Tuesday, April 30, 2013

Lazy Man's Birding from the Aerie
April 29, 2013

Monday was a gray, overcast, misting, mizzling kind of day punctuated with short spurts of real rain. Not a nice day to be outside at all. The temperature never got much above 50 degrees either. After putting the bird feeders out I retreated to the comfort of the living room and decided to compile a list of all the species I saw or heard throughout the day. Turned out to be 23 of them.


  1. American Goldfinch (Maybe two dozen males and as many females. The bright yellow matches the daffodils.)
  2. Chipping Sparrow (Small, energetic, nearly impossible to see in grass getting close to cutting length. Thank goodness they also spent time in the clear spaces.)
  3. Morning Dove (He was pitching woo. She wasn't catching.)
  4. Brown-headed Cowbird (Three or four in a group hung around all morning.)
  5. Purple Finch (Another abundant group. Males were as Roger Tory Peterson described them: "Dipped in raspberry juice.")
  6. House Finch (Slightly less colorful than the Purple.)
  7. Flicker (Hammering away at a dead snag as it proclaimed its territory.)
  8. Red-winged Blackbird (Up from the neighbors' ponds looking for some free seed.)
  9. Blue Jay (Bullies. Also tried to intimidate by using faux hawk whistles.)
  10. Eastern Towhee (Yes! Yes! I know! I'll drink my tea! Now shut up!)
  11. American Robin (Patrolling the lawn for worms and other food stuffs.)
  12. Dark-eyed Junco (Why are the snow birds still here? Do they know something?)
  13. Red-breasted Nuthatch (In-and-out like a flash! With just a tiny furtive look to the left and right before they grab a seed and GO!)
  14. Black-capped Chickadee (Friendly little chaps--until I went out to bring the feeders in. Then they got confused/angry.)
  15. Tufted Titmouse (My what big eyes you have!)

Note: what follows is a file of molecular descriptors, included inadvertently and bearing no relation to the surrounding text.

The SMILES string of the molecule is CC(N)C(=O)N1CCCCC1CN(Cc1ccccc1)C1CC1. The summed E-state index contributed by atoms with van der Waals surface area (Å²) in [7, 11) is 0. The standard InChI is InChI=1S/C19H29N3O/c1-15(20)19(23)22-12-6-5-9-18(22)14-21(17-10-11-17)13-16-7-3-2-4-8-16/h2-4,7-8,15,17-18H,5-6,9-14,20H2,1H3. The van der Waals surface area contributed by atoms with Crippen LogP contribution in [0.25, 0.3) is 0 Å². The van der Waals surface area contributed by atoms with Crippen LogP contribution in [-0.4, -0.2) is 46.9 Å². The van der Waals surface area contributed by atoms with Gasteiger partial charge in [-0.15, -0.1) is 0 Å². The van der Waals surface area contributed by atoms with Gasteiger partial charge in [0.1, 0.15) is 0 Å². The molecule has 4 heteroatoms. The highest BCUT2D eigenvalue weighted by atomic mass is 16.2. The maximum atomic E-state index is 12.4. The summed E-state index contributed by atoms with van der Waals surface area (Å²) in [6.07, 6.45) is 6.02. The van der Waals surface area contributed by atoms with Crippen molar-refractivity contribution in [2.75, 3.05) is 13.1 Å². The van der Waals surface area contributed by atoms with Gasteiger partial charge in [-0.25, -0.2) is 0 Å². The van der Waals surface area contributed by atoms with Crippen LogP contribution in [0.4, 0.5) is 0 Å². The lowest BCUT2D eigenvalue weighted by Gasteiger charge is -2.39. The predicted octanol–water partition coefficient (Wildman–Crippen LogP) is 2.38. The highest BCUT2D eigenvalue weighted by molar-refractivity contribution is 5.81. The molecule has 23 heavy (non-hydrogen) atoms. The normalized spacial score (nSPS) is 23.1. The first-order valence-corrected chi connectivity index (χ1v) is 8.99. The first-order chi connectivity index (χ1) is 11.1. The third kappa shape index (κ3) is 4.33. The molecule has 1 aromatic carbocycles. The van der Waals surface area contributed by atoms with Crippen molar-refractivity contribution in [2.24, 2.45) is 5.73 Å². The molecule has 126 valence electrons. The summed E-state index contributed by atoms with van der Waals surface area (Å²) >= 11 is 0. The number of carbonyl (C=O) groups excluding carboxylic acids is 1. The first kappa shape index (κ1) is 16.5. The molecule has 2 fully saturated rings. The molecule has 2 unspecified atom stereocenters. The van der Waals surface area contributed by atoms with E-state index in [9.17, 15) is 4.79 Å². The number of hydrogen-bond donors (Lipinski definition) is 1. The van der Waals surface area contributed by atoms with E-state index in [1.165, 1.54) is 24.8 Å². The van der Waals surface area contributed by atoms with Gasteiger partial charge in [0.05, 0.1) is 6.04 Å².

16. Wild Turkey (?) (I heard one early in the day that seemed to be about 50 yards from the deck and on my land. It is hunting season, however and it could have been someone calling although that's unlikely.)
  17. White-throated Sparrow (Two males with their distinctive white bib and yellow pince-nez patch scratching for stuff under the feeders.)
  18. White-breasted Nuthatch (Climbing head first down the trees and telephone pole; rotating 45 degrees this way and that as they move. A sudden flutter of the wings as the back is arched and the tail and head go up tell me at least one of the three is a female.)
  19. Rose-breasted Grosbeak (Female, darn it.)
  20. Eastern Phoebe (Nesting on the window ledge, it came out to search for bugs but couldn't find any of them flying so it was hitting them on the ground like a miniature hawk.)
  21. Osprey (!) (I think this is the first we've ever seen from the Aerie.)
  22. Downy Woodpecker (Came searching for seeds, bugs, anything it could get.)
  23. Common Grackle (A dapper, sleek looking male with a bright yellow eye and a glossy deep plum-purple head and his elegant Mrs.)
A few of these were firsts for this year. I'm still waiting on the warblers to come through and the local Indigo Bunting to show up. He should be here any day now as the aspen leaves are getting larger than a cottontail's ears. Perfect for him to hide amidst. If the weather stays above freezing, I'll be hanging the hummingbird feeders in a day or two.

3 comments:

Brigid said...

A fairly mild winter meant a lot of the Canadian geese in the area didn't migrate. We'll probably see a BUNCH of young ones coming back next year.

Rev. Paul said...

Your list is longer than mine: snow geese, seagulls, and ravens. The chickadees (the only songbird we've heard lately) were smart enough to stay in bed, it seems.

Ruth said...

I've still got Junco's here too.....and someone not to far from me still has a Redpoll or two hitting their feeders!

We had TWO Osprey swoop overhead Sunday, so COOL!